We have known for a long time that our immune systems keep the growth of disease in our bodies in check. Even if we have a genetic predisposition for a specific disease, a healthy lifestyle, including good nutrition, exercise, and stress reduction practices can help reduce the growth of cancerous cells and diminish the … Continue reading Early Identification and Intervention
While working on the past tense verb,“ed,” with a first grader, I noticed this little girl was having difficulty understanding how “ed” could have three different sounds. For example, planted or landed both have the id sound added to the base word – (plant-ed) and (land-ed) while the word “hopped” sounds like a /t/ at … Continue reading What is Explicit Instruction?
High failure rate prompts review by Regents to “recalibrate” and lower the passing score on the teacher licensing exam. Isn’t this what teachers do when they mark on a “curve” and essentially lower the bar to have more passing students? What exactly is required on the new test that is so difficult? Let’s begin with … Continue reading Teaching to the Video Test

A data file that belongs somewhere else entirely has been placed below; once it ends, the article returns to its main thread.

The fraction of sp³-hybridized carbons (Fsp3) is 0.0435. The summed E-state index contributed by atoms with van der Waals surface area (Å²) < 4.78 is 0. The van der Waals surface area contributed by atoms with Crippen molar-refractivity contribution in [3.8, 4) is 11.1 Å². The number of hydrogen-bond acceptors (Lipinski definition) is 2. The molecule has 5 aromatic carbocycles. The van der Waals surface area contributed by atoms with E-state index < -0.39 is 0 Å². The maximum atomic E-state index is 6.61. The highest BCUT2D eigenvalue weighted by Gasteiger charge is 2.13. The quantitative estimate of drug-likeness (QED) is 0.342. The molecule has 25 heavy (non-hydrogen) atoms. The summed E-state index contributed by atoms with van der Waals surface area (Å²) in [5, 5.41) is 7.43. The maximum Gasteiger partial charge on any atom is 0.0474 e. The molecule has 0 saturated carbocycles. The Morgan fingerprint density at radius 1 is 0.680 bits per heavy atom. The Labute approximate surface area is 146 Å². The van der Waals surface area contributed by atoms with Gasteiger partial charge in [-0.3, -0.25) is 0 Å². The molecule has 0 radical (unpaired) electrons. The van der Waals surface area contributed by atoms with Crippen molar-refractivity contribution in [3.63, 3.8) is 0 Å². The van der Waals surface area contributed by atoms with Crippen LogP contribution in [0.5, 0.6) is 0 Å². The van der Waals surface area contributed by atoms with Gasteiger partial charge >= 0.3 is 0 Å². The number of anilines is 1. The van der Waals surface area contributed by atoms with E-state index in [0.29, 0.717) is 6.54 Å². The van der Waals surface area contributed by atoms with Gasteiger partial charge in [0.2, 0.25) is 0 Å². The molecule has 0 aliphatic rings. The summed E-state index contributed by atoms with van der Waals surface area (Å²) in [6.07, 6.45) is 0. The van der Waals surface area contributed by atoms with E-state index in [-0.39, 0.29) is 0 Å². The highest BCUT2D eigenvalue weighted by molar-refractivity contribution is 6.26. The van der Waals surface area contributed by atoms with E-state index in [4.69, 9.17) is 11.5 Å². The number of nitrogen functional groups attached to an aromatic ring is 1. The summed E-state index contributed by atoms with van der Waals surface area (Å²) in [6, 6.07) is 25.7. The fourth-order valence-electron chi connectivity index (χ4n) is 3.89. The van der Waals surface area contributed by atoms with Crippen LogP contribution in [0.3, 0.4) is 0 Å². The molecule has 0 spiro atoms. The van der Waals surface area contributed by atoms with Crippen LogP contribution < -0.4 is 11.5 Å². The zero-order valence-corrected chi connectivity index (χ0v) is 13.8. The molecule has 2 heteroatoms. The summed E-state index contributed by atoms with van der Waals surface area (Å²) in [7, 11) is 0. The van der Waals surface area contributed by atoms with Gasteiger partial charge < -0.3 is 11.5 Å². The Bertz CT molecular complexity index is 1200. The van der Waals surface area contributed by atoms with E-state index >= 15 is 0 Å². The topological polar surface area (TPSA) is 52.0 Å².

I had an interesting conversation with a client regarding her daughter’s academic performance. The teacher told her that her daughter reads well, but she struggles in math because she needs the math problems read to her in order to solve them. This does not make sense. If a student “needs” the math problems read and … Continue reading Is it a math problem?
According to the International Dyslexia Association (IDA), dyslexia is defined as “a specific learning disability that is neurobiological in origin. It is characterized by difficulties with accurate and/or fluent word recognition and by poor spelling and decoding abilities.” The key word is “neurobiological,” an illness of the nervous system caused by genetic or biological factors. … Continue reading Dyslexia or Dys“teach”ia?